AN INTRODUCTION TO TIBETAN ASTROLOGICAL SCIENCE

by Professor Jampa G. Dagthon
translated by Jhampa Kalsang

Tibetan Astrological Science is the ancient art of calculation and interpretation of celestial phenomena. We classify Astrological Science into two categories: Elemental Astrology (Byung-rtsis) and Astronomy (Kar-rtsis), and have drawn from the teachings of neighboring countries such as India, China, Persia and Greece in synthesis with the tenets of Buddhism to create a uniquely Tibetan system.

ELEMENTAL ASTROLOGY

Byung-rtsis or Elemental Astrology has been strongly influenced by the Chinese system of Elemental Astrology since the time of Tibet's first king, gNya-khTri-bsten-Po (2nd century B.C.). The practitioners of Tibet's ancient Bon religion had acknowledged the five elements many years earlier, and used a system of astrological prediction and divination which was similar to shamanism with its techniques of black and white magic and animal sacrifice. The Bon doctrines were presented in a detailed system of categories and sub-categories, two of which were Astrology and Medicine. The advent of Buddhism into Tibet in the 4th century A.D. also brought advances in the study of Astrological Science.


Tibetan astrologers observe the five elements of Wood, Fire, Earth, Metal and Water, twelve animal signs, and nine magic square numbers (sMewa). From China comes the principle of the eight Parkha. or trigrams, which are arranged in a circle around the sMewa within the astrological chart. One's life may be influenced by the planets and their movement, one's past karma, or by beneficent or malevolent spirits. The spirits are classified into nine categories, represented by the nine numbers inside the sMewa; although the numbers change position within the square each year, one's birth sMewa will always remain constant. Each Parkha likewise symbolises a spirit or a deity; the eight Parkhas also move around the chart from year to year and their relationships to each other are said to be like a family, with positions of mother, father, eldest son and daughter, nephews and nieces. The Chinese principles of yin and yang find expression in the Parkhas and their concept of the Sky as the father and the Earth as the mother, and the ancient Chinese consulted the Parkhas on every subject from life prediction to military strategy.

The Tibetan Astrologer will examine

the eight Parkhas,
the nine sMewas,
the 12 animals, and
the five elements in conjunction with
the individual's year, month, day and time of birth
to construct a prediction about any of the four categories of life.

The most important of these is

Srog, or LIFE ENERGY, followed by
Lus, HEALTH condition;
Wangthang, FINANCIAL situation; and
rLungtha, or SUCCESS.

One's horoscope will feature observations and forecasts for each of the four categories. Where he notices an imbalance of energy in any of the four, he will recommend an antidote to offset negative influences or to prevent them in the future. Antidotes vary; one may be instructed to perform puja or to give alms, and more serious cases may require a ritual known as gto. In an effort to placate or deceive evil spirits, the practitioner may prescribe this ancient technique, which was first practiced in the Bon tradition. A doll is fashioned in effigy of the patient and is offered to the spirits in case of illness; before construction of important buildings, a small replica may be built and the evil spirits enticed to inhabit it. Gto is only practiced in the most desperate cases and in life-threatening situations.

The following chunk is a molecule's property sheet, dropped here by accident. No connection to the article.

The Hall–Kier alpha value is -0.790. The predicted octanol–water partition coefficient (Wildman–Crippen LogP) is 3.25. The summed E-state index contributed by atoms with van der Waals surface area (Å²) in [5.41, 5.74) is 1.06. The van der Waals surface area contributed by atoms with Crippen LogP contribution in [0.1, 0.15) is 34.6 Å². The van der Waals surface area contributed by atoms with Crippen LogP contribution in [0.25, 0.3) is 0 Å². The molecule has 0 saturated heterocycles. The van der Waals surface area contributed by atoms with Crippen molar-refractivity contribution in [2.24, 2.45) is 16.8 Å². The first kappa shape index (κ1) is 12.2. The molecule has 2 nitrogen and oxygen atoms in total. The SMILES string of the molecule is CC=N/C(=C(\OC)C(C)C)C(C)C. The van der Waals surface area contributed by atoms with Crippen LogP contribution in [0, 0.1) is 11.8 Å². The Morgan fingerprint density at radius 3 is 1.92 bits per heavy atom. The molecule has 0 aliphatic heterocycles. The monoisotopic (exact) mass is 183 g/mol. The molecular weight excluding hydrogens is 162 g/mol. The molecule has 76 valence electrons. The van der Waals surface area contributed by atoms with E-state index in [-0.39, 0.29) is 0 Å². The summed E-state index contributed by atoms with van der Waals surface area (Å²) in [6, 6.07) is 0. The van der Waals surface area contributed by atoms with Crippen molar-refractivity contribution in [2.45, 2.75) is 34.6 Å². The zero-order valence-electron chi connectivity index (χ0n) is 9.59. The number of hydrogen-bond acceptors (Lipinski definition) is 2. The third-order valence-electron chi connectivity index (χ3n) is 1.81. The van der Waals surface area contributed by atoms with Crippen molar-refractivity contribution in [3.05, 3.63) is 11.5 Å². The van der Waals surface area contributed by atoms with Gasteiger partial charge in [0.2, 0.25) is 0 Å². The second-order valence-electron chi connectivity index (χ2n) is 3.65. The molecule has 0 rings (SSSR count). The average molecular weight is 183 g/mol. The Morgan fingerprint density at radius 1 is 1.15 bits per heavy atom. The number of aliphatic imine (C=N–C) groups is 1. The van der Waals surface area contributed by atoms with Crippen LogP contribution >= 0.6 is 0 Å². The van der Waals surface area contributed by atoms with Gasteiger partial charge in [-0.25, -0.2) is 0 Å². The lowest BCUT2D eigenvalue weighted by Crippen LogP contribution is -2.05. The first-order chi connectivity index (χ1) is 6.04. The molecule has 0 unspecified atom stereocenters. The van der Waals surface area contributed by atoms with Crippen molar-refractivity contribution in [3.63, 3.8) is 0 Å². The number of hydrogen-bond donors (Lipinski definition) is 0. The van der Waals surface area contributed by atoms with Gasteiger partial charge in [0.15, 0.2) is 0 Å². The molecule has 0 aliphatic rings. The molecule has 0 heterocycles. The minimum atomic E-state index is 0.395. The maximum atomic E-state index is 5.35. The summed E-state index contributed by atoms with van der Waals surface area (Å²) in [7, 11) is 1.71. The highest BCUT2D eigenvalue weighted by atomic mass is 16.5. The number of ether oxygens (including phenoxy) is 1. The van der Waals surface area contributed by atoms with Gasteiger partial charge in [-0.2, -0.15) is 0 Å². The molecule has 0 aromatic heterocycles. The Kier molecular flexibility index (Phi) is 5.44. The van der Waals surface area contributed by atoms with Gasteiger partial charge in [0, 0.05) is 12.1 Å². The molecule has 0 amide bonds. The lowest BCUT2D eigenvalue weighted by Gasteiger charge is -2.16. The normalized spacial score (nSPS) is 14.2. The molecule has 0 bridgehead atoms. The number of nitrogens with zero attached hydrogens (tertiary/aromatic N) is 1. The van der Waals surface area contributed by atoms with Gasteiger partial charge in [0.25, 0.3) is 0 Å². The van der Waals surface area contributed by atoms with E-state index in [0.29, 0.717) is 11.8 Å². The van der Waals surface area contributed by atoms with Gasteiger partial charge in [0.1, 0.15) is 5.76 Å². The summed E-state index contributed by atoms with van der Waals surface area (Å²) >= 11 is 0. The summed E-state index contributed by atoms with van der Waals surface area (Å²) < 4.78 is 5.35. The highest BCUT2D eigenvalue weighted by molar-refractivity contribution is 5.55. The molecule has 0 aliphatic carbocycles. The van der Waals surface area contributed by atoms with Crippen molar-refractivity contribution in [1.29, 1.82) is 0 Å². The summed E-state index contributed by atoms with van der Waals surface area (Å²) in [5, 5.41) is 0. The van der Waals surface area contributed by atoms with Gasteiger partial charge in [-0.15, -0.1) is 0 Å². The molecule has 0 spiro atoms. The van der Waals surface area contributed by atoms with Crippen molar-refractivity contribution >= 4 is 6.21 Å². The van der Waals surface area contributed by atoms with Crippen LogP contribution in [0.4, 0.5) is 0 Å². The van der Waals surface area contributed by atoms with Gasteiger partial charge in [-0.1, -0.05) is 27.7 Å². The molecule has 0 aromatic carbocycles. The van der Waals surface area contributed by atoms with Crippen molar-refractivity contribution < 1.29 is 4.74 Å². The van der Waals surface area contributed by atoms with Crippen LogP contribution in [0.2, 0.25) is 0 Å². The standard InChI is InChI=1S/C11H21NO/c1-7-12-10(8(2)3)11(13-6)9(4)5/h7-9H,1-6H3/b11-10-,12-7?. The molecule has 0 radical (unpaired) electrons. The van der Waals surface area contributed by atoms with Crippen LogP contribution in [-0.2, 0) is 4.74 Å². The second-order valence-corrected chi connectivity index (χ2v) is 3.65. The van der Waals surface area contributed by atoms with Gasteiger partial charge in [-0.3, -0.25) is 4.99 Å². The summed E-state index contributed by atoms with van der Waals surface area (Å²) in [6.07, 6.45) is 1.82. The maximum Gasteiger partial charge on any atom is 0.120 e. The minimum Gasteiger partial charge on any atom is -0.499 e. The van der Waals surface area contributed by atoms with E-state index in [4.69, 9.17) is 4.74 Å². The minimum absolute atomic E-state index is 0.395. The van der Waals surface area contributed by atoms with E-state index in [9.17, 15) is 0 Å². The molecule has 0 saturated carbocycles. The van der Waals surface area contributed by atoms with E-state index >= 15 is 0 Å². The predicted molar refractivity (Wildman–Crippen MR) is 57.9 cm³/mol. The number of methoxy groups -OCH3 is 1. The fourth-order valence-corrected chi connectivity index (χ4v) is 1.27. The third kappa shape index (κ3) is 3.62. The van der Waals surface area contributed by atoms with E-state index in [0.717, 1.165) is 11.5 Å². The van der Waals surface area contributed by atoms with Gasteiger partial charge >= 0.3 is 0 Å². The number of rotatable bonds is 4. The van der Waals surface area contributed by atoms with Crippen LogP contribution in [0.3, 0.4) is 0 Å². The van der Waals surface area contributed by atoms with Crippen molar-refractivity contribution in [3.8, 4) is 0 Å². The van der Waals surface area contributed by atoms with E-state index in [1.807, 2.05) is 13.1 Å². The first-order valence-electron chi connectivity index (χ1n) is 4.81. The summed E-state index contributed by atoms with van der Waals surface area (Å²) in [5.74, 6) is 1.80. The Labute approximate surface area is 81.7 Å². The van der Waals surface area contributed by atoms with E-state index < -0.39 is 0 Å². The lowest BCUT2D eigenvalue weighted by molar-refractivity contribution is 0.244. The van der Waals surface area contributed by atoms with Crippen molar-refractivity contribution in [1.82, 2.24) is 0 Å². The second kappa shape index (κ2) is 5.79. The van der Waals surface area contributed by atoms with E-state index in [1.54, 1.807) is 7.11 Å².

The astrologer may also use Elemental Astrology in constructing a birth horoscope, a marriage computability chart, yearly predictions (skag rstis), medical calculations and death calculations. Since the 2nd century B.C., Elemental Astrology was in wide use, and it remained close to the Bon tradition for hundreds of years. During the 7th century A.D., the king's fifth wife, a Chinese princess and an accomplished astrologer, brought many books on Elemental Astrology and medicine from China. Thus the Bon and Buddhist astrological principles were influenced by Chinese classical Elemental Astrology, as well as by astrological principles from several neighboring countries such as India and even Persia and Greece.

The eighth century A.D. saw the development of astrology and astronomy reach its peak, and is referred to as the "Golden Age" because every field of learning such as Dharma, Astro. Science and Medicine enjoyed its highest patronage and development. Many Dharma texts were translated into Tibetan at that time, and it is the high standards set by the scholars of that century that still inspire us at the Tibetan Medical and Astrological Institute today. The 10th century A.D. saw a decline in Tibetan power and influence, due to weak leadership; but by the seventeenth century, Tibet, under the benevolent direction of the fifth Dalai Lama, Ngawang Lobsang Gyatsho, rose to its earlier glory and an official system of Astrological Science was established. This system was handed down to his regent Desi Sangyay rGyatso, compiled into a folio, and remains in use today.